European Space Agency Sponsors “Graffiti Without Gravity” Contest

On a cold day in Holland last week, 12 of the top street artists in Europe took their places in front of a chain link fence. Each artist faced a 2×2-meter canvas, and the possibility of being the first street artist to experience zero gravity. Not actually in space, but the first to experience weightlessness on one of the European Space Agency’s (ESA) parabolic flights—and to create art in that environment.

(Click photo to enlarge)
Image Credit: ESA – G. Porter.

This “friendly competition” was initiated by ESA to engage young, urban artist communities in thinking about space and space exploration. For help connecting to this audience, ESA reached out to The Hague Street Art, a resource for professional street art and graffiti artists. Although they were caught a bit off guard by a phone call from ESA, The Hague Street Art was thrilled to join forces with ESA. Together, they created Graffiti without Gravity.

Spanish street artist Lily Brik works on her canvas art during the Graffiti without Gravity space art competition. (Click photo to enlarge)
Image Credit: ESA – G. Porter.

Ten street artists were invited to participate, each representing a different country, with two additional participants selected from a pool of “wild card” nominees. Some of the artists are self-proclaimed space enthusiasts that have incorporated space themes into their designs for years. Others were simply intrigued by the chance to do something new. All have unique, captivating styles. Equipped with cans of spray paint and just six hours, they transformed their canvases into beautiful, space-inspired works of art.

(Click photo to enlarge)
Image Credit: ESA – G. Porter.

ESA has a history of innovative collaborations designed to engage new audiences. A few years ago, the agency partnered with top fashion schools to envision the future of fashion with high-tech garments, resulting in the fashion show Couture in Orbit. Last February a couple of ESA astronauts joined 20 clubbers in the first zero-G dance party organized by the music festival BigCityBeats World Club Dome. Dance parties aside, ESA regularly hosts art contest for kids and collaborates with professional artists. It’s an intentional priority.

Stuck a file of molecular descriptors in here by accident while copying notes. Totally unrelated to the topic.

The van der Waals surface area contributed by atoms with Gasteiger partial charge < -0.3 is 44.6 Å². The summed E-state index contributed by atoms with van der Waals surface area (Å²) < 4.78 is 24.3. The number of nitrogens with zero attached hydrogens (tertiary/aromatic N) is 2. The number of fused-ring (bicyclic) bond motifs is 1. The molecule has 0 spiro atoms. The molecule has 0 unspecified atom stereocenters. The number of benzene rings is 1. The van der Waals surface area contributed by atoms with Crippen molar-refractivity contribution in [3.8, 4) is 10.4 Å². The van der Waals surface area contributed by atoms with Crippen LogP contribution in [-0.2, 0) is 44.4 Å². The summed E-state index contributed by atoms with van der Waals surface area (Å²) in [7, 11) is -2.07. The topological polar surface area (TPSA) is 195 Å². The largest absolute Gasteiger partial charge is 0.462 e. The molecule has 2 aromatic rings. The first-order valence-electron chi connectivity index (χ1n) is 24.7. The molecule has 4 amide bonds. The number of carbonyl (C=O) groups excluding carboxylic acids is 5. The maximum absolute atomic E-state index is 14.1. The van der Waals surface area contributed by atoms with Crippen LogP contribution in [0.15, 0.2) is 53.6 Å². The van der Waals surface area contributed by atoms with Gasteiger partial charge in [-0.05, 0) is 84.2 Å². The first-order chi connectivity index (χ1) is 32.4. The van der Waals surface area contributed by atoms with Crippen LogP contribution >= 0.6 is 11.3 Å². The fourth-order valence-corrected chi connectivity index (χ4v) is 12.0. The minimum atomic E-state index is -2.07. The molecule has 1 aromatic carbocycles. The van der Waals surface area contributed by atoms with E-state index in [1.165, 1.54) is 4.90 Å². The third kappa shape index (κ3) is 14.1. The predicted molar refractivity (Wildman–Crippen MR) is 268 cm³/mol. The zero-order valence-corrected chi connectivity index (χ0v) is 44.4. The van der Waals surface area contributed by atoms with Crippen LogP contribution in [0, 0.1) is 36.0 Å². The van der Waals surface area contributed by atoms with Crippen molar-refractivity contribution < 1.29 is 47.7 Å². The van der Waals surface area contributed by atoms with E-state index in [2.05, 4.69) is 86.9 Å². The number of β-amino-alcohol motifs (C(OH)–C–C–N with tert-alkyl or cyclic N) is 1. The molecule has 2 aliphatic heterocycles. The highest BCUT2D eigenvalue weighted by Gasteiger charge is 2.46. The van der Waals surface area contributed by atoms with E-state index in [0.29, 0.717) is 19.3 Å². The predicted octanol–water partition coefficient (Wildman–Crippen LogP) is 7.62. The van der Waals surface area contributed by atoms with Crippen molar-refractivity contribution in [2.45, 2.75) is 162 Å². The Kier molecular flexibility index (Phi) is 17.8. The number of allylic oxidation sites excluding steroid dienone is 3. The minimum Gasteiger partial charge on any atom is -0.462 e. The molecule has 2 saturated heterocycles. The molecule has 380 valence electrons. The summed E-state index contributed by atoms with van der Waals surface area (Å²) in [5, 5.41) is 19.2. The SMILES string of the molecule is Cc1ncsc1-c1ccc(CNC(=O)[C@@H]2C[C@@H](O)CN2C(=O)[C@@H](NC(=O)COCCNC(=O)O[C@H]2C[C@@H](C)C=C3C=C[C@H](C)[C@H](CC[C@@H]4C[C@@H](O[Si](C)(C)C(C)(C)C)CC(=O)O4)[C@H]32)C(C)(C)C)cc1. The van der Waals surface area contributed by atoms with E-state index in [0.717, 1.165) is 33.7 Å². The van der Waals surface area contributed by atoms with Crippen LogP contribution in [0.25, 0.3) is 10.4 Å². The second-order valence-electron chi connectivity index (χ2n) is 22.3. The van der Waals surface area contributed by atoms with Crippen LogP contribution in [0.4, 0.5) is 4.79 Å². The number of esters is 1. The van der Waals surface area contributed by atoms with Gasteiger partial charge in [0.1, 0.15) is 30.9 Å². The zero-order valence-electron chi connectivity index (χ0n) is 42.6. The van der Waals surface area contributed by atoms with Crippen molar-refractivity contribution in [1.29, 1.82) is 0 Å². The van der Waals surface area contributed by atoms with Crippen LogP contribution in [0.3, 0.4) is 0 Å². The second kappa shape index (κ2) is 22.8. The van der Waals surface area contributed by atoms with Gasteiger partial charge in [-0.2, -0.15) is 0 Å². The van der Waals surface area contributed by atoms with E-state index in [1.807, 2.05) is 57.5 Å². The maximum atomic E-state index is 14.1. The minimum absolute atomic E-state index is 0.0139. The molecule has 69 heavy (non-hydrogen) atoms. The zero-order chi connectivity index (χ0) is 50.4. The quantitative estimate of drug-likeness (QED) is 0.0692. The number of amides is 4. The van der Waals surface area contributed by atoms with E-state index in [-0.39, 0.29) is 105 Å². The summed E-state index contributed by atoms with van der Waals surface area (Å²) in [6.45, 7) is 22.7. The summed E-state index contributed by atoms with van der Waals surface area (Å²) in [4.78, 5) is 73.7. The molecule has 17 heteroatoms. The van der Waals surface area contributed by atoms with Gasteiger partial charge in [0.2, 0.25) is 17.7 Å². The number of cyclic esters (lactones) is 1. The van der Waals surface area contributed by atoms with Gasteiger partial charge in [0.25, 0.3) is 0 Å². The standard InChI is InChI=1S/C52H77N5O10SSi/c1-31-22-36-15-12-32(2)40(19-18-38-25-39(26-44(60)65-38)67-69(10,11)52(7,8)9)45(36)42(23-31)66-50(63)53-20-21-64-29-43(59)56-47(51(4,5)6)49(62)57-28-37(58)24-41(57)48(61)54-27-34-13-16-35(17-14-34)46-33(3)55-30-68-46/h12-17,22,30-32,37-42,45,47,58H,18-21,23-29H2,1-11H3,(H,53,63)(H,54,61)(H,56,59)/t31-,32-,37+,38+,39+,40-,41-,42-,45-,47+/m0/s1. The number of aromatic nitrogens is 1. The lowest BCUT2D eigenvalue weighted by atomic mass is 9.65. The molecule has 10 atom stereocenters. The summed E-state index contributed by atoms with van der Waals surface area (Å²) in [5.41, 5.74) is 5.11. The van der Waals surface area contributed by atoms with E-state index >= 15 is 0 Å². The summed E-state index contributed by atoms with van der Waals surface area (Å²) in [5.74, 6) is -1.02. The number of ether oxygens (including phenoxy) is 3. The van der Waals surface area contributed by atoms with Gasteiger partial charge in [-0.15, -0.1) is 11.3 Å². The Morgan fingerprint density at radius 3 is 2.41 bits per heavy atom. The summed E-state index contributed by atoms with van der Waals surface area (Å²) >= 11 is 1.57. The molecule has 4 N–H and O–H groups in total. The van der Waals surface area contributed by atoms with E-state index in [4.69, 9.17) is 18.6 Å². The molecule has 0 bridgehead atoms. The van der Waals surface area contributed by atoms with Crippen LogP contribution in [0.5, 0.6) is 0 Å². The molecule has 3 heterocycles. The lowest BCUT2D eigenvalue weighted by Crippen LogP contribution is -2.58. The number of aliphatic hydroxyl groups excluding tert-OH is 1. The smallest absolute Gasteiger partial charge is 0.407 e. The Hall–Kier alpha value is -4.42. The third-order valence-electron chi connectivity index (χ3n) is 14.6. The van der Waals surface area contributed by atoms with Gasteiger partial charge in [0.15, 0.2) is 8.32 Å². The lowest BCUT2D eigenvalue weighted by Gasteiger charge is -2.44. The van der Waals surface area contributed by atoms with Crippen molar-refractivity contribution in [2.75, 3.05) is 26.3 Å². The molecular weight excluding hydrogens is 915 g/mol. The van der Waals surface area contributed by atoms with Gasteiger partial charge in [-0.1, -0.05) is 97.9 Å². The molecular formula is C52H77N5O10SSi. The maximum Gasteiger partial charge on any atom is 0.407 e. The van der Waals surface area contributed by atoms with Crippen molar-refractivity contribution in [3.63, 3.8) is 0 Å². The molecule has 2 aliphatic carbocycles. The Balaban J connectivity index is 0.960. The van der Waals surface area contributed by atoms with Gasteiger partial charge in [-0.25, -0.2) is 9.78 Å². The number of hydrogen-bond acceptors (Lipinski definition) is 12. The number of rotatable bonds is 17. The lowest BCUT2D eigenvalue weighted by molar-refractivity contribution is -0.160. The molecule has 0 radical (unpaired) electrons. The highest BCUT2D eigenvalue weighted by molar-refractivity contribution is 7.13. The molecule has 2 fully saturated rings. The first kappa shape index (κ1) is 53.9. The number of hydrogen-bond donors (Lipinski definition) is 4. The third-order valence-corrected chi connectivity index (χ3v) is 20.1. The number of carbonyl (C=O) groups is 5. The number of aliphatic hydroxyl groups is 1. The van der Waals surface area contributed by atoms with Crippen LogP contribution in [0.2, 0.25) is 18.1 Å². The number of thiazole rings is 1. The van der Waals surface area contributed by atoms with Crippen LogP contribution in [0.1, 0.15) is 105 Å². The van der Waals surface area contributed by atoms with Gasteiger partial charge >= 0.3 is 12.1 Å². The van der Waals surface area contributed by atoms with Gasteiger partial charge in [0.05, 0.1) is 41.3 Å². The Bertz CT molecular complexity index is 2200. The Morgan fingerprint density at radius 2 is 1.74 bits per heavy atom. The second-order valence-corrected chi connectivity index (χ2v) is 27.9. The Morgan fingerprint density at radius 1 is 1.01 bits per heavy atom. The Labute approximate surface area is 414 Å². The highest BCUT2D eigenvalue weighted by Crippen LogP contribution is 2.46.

“It is sometimes easy to forget, while caught up in the daily duties of science and engineering, that ESA’s work in space also tackles questions that spark curiosity at a deeper and fundamentally human level,” explains ESA’s “ESA and Art” page. “These questions concern the very essence of our existence on this planet – not merely as individuals but as part of a cosmic tale that started aeons before us and that will continue long after we are gone.”

In an interview with ESA’s Massimo Sabbatini, Shane Sutton—a wildcard participant in Graffiti without Gravity whose work often depicts astronauts—described his artistic narrative as that space in between. He explained, “That space in between, which is after you leave somewhere but before you get there. So you make a choice and somewhere in the middle you’re in that choice. And space [is] the perfect kind of narrative for that story.”

In some ways, that’s where all of us are right now—in that space between the beginning and end of the universe, between what we used to know and what is possible to know. Some of us try to find meaning in that space with orbital calculations, and others with spray paint cans, but in the end, we’re all just trying to make sense of life on spaceship Earth.

So, which lucky artist gets to ride on the “vomit comet“? That’s up to you! A panel of judges representing the street art and space communities chose their favorites on the day of the competition, but a public vote is weighted just as heavily. Photos of the canvases are on Instagram for voting until June 1, so go vote!

—Kendra Redmond

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